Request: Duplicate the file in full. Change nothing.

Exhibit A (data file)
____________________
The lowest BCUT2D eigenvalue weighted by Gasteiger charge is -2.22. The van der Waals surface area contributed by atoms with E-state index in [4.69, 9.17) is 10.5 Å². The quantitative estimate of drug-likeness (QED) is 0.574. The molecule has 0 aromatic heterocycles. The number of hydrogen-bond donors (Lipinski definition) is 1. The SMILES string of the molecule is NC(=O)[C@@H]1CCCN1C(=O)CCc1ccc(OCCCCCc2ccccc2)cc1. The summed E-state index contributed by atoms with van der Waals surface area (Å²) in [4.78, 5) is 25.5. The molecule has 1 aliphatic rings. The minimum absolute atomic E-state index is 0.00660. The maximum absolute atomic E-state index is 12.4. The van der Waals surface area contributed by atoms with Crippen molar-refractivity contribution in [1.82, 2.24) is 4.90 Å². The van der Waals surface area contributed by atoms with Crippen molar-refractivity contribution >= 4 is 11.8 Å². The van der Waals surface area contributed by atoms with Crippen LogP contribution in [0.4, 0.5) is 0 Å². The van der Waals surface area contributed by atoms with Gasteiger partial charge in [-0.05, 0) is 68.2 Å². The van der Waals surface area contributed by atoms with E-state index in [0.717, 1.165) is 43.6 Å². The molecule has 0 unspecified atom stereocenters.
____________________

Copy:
The lowest BCUT2D eigenvalue weighted by Gasteiger charge is -2.22. The van der Waals surface area contributed by atoms with E-state index in [4.69, 9.17) is 10.5 Å². The quantitative estimate of drug-likeness (QED) is 0.574. The molecule has 0 aromatic heterocycles. The number of hydrogen-bond donors (Lipinski definition) is 1. The SMILES string of the molecule is NC(=O)[C@@H]1CCCN1C(=O)CCc1ccc(OCCCCCc2ccccc2)cc1. The summed E-state index contributed by atoms with van der Waals surface area (Å²) in [4.78, 5) is 25.5. The molecule has 1 aliphatic rings. The minimum absolute atomic E-state index is 0.00660. The maximum absolute atomic E-state index is 12.4. The van der Waals surface area contributed by atoms with Crippen molar-refractivity contribution in [1.82, 2.24) is 4.90 Å². The van der Waals surface area contributed by atoms with Crippen molar-refractivity contribution >= 4 is 11.8 Å². The van der Waals surface area contributed by atoms with Crippen LogP contribution in [0.4, 0.5) is 0 Å². The van der Waals surface area contributed by atoms with Gasteiger partial charge in [-0.05, 0) is 68.2 Å². The van der Waals surface area contributed by atoms with E-state index in [0.717, 1.165) is 43.6 Å². The molecule has 0 unspecified atom stereocenters.